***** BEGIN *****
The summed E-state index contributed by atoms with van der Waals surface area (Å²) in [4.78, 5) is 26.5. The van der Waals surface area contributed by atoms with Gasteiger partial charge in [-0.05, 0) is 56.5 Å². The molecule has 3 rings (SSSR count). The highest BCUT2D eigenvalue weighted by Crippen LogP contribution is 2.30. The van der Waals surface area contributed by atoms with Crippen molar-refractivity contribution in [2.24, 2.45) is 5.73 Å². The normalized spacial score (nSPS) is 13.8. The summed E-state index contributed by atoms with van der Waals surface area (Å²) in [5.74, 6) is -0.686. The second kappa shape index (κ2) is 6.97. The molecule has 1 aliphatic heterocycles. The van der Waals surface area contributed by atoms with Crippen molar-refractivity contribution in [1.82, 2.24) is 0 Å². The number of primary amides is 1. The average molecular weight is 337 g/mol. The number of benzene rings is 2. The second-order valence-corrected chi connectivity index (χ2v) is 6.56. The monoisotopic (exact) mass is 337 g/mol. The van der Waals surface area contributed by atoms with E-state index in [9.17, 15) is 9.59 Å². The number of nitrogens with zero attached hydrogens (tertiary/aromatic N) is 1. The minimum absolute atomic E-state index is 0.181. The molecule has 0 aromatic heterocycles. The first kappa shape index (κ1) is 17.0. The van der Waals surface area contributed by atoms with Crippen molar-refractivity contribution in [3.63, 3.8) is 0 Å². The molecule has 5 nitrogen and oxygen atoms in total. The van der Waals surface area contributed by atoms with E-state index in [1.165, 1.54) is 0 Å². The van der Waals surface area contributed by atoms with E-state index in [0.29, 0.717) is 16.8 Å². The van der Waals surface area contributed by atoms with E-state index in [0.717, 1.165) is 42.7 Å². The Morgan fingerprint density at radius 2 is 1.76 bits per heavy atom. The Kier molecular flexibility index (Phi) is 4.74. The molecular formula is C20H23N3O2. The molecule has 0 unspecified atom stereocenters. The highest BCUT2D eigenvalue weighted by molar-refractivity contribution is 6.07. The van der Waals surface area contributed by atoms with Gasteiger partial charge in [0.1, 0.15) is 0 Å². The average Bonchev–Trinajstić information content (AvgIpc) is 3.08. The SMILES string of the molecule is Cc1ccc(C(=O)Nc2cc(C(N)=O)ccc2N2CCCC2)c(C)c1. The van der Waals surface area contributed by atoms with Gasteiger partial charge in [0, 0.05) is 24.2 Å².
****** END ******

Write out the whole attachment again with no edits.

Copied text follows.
The summed E-state index contributed by atoms with van der Waals surface area (Å²) in [4.78, 5) is 26.5. The van der Waals surface area contributed by atoms with Gasteiger partial charge in [-0.05, 0) is 56.5 Å². The molecule has 3 rings (SSSR count). The highest BCUT2D eigenvalue weighted by Crippen LogP contribution is 2.30. The van der Waals surface area contributed by atoms with Crippen molar-refractivity contribution in [2.24, 2.45) is 5.73 Å². The normalized spacial score (nSPS) is 13.8. The summed E-state index contributed by atoms with van der Waals surface area (Å²) in [5.74, 6) is -0.686. The second kappa shape index (κ2) is 6.97. The molecule has 1 aliphatic heterocycles. The van der Waals surface area contributed by atoms with Crippen molar-refractivity contribution in [1.82, 2.24) is 0 Å². The number of primary amides is 1. The average molecular weight is 337 g/mol. The number of benzene rings is 2. The second-order valence-corrected chi connectivity index (χ2v) is 6.56. The monoisotopic (exact) mass is 337 g/mol. The van der Waals surface area contributed by atoms with E-state index in [9.17, 15) is 9.59 Å². The number of nitrogens with zero attached hydrogens (tertiary/aromatic N) is 1. The minimum absolute atomic E-state index is 0.181. The molecule has 0 aromatic heterocycles. The first kappa shape index (κ1) is 17.0. The van der Waals surface area contributed by atoms with Crippen molar-refractivity contribution in [3.63, 3.8) is 0 Å². The molecule has 5 nitrogen and oxygen atoms in total. The van der Waals surface area contributed by atoms with E-state index in [1.165, 1.54) is 0 Å². The van der Waals surface area contributed by atoms with E-state index in [0.29, 0.717) is 16.8 Å². The van der Waals surface area contributed by atoms with E-state index in [0.717, 1.165) is 42.7 Å². The Morgan fingerprint density at radius 2 is 1.76 bits per heavy atom. The Kier molecular flexibility index (Phi) is 4.74. The molecular formula is C20H23N3O2. The molecule has 0 unspecified atom stereocenters. The highest BCUT2D eigenvalue weighted by molar-refractivity contribution is 6.07. The van der Waals surface area contributed by atoms with Gasteiger partial charge in [0.1, 0.15) is 0 Å². The average Bonchev–Trinajstić information content (AvgIpc) is 3.08. The SMILES string of the molecule is Cc1ccc(C(=O)Nc2cc(C(N)=O)ccc2N2CCCC2)c(C)c1. The van der Waals surface area contributed by atoms with Gasteiger partial charge in [0, 0.05) is 24.2 Å².